FIG. 12 illustrates one example of a timing diagram of an initial read check, allowing for a read delay that passes. In one example, a timing diagram of an initial read check 1200 includes time frames for a command (CMD) 1202 and data 1204. In the example, a time frame for CMD 1202 illustrates a read (RD) command 1210 issued by read control 124, delayed by a programmable RD setting 128 that is initially set to an initial, nominal delay setting. In the example, an expected CAC window 1217 illustrates the window of time during which the RD command 1210 is expected to be issued as set in CAC parameters 116. A time frame for data 1204 illustrates read control 124 receiving read data 1214 at a subsequent time after RD command 1210 is issued. In the example, there is a read latency 1212 between the issuance of RD command 1210 and the front edge of an expected read data window 1216. In the example, expected read data window 1216 illustrates the window of time during which the returned read data is expected as set in read parameters 114.

In the example in FIG. 12, because read data 1214 is received within expected read data window 1216, the initial read check passes and the read delay setting checked may be used as a “safe read” setting. In the example, if read data 1214 were not received within read data window 1216, the configuration controller would perform a shmoo characterization, adjusting the read delay only, and determine whether the read check is still failing at the end. If the read check is still failing at the end, then an error is output and the calibration check is ended.

In the example, in FIG. 12, by performing the initial read check, testing may require minimal time and bandwidth to determine a “safe read” setting. While FIG. 12 illustrates a single testing period, the minimized initial read check in FIG. 12 may be performed one or more times using one or more data patterns of multiple available data patterns in order to determine if the test passes or fails for the allowed read delay setting in programmable RD setting 128. For example, to further evaluate that an initial read check passes for a read delay setting, the read check may be re-read five or more times using multiple patterns for each read to further verify that a passing test is truly a passing test and to initially set the passing read delay as a safe setting for use during a subsequent simultaneous write and read calibration.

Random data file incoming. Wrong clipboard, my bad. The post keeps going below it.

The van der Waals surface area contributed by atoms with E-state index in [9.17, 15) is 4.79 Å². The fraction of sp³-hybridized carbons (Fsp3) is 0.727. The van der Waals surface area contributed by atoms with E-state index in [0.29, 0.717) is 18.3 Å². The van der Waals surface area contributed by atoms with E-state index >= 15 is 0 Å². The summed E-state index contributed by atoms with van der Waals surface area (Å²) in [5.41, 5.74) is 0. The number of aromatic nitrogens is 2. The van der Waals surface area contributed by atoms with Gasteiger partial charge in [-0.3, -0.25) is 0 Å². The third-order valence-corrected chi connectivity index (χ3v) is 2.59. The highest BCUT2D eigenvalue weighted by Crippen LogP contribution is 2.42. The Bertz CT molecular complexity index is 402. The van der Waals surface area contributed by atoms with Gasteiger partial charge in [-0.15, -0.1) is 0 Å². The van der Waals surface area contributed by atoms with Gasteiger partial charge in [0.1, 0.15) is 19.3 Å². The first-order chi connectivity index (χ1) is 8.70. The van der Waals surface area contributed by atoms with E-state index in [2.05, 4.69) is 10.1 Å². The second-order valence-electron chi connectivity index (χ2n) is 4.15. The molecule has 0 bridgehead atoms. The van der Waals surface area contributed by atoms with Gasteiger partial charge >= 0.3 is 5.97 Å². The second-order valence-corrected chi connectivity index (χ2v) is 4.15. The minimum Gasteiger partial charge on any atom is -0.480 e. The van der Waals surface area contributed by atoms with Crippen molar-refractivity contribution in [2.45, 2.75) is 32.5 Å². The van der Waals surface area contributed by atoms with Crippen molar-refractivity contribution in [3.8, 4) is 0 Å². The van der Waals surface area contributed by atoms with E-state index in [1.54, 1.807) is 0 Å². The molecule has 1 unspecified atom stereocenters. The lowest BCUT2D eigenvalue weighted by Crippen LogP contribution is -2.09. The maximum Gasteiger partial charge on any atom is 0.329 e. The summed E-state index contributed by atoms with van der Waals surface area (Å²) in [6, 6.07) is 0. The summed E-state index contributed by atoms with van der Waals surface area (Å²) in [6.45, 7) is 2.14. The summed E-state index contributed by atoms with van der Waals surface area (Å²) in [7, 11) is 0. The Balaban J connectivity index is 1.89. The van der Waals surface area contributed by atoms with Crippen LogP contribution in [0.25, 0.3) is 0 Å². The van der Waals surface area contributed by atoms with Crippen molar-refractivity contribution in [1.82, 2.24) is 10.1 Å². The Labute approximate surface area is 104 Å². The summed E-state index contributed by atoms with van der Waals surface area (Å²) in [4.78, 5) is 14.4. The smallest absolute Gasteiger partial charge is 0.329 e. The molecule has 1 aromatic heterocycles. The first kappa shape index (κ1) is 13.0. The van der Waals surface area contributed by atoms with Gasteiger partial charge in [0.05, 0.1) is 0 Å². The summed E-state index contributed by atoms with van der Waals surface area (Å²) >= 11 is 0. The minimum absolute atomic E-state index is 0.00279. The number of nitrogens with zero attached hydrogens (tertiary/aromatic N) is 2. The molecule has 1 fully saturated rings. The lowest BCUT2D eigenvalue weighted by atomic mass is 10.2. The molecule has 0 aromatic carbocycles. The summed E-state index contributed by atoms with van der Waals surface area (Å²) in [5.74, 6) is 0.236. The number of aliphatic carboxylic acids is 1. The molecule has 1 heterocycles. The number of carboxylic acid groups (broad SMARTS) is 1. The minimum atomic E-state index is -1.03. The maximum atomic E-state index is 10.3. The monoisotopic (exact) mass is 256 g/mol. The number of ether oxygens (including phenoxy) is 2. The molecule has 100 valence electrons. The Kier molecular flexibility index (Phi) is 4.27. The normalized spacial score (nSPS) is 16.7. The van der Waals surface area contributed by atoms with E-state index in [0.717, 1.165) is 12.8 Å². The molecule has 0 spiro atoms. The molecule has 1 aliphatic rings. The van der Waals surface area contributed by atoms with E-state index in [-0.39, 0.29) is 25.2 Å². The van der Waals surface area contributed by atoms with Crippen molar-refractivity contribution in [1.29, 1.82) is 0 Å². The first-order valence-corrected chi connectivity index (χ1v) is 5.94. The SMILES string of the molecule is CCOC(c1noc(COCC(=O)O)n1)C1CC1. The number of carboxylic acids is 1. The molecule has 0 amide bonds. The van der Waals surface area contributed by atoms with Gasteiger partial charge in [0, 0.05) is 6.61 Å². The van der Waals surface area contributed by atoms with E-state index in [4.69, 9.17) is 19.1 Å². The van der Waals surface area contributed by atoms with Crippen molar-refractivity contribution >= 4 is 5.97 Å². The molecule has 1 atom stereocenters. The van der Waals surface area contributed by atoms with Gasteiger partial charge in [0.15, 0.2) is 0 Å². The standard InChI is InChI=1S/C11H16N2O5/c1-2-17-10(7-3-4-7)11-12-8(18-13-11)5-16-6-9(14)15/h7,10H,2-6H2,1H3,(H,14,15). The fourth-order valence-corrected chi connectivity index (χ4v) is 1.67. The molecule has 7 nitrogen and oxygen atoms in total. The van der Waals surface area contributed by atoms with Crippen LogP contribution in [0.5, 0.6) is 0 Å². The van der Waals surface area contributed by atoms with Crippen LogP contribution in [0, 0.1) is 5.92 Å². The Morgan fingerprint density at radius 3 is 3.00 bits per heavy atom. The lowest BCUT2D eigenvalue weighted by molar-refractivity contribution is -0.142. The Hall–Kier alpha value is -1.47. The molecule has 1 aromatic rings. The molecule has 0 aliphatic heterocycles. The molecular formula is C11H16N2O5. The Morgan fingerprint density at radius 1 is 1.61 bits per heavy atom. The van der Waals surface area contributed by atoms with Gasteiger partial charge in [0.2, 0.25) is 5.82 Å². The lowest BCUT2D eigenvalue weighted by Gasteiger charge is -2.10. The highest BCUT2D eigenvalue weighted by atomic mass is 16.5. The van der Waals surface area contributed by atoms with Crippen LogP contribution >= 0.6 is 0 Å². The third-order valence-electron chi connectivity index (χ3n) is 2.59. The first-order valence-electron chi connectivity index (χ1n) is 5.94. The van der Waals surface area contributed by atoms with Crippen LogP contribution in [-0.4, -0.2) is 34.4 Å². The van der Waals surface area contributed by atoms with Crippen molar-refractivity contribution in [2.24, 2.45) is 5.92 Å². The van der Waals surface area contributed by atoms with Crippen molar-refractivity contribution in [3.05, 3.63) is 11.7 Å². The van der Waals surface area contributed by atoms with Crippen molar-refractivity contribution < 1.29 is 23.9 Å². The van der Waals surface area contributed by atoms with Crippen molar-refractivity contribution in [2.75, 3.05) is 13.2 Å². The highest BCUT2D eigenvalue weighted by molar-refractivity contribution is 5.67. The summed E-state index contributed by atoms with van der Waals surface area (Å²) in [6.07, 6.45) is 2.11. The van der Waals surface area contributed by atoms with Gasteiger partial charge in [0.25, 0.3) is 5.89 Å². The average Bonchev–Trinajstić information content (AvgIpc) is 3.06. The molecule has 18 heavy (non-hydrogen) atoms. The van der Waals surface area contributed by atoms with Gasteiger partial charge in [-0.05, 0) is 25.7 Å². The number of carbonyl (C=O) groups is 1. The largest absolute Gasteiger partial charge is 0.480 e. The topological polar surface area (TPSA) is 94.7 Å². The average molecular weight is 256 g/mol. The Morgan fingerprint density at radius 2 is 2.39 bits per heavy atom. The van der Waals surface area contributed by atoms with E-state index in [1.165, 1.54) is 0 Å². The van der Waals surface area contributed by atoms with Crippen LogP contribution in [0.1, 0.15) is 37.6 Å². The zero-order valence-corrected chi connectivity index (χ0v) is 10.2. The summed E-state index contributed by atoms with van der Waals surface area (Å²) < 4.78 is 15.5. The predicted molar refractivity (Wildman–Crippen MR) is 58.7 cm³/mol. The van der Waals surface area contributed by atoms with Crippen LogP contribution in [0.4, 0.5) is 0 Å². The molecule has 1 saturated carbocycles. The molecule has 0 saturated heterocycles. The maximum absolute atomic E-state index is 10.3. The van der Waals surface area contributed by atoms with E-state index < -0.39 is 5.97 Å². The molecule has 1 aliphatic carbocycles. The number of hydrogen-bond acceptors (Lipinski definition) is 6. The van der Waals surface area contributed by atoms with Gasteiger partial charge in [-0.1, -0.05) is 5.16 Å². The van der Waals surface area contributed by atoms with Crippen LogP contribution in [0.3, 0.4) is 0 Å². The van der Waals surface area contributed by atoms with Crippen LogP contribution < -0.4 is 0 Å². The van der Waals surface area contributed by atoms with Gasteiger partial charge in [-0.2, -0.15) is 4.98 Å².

FIG. 13 illustrates one example of a timing diagram of an initial write check, allowing for a write delay that passes. In one example, a timing diagram of an initial write check 1300 includes time frames for a command (CMD) 1302 and data 1304. In the example, a time frame for CMD 1302 illustrates a write (WR) command 1310 issuance by write control 122, delayed by a programmable WR setting 126 that is initially set to an initial, nominal delay setting. A time frame for data 1304 illustrates write control 122 sending write data 1314 at a subsequent time after WR command 1310 is issued. In the example, an expected CAC window 1317 illustrates the window of time during which the WR command 1310 is expected to be issued as set in CAC parameters 116. In the example, there is a write latency 1320 between the issuance of WR command 1310 and the front edge of an expected write data window 1324. In the example, expected write data window 1324 illustrates the window of time during which the write data is expected to be sent as set in write parameters 112. In addition, for a write check, a RD command 1312 may be issued after WR command 1310 to read the data written by WR command 1310 and verify that the write was completed. In one example, there is a latency between the time when WR command 1310 is issued and RD command 1312 is issued, referred to as a write-to-read latency 1318. In the example, there is also a read latency 1322 between the time when RD command 1312 is issued and when the written data is read, as RD data 1316. In the example, RD data 1316 is received within an expected read data window 1326.

In the example in FIG. 13, because WR data 1314 is sent within expected write data window 1324, the initial write check passes and the write delay setting checked may be used as a “safe write” setting. In the example, if write data 1314 were not received within write data window 1324, the configuration controller would perform a shmoo characterization, adjusting the write delay only, and determine whether the write check is still failing at the end. If the write check is still failing at the end, then an error is output and the calibration check is ended.

In the example, in FIG. 13, by performing the initial write check, testing may require minimal time and bandwidth to determine a “safe write” setting. While FIG. 13 illustrates a single testing period, the minimized initial write check in FIG. 13 may be performed one or more times using one or more data patterns of multiple available data patterns in order to determine if the test passes or fails for the allowed write delay setting in programmable WR setting 126. For example, to further evaluate that an initial write check passes for a write delay setting, the write check may be re-read five or more times using multiple patterns for each write and read test to further verify that a passing test is truly a passing test and to initially set the passing write delay as a safe setting for use during a subsequent simultaneous write and read calibration.

FIG. 14 illustrates one example of a timing diagram of a simultaneous write check, allowing a write delay, a read check, allowing a read delay, and CAC check, allowing a CAC delay, which passes.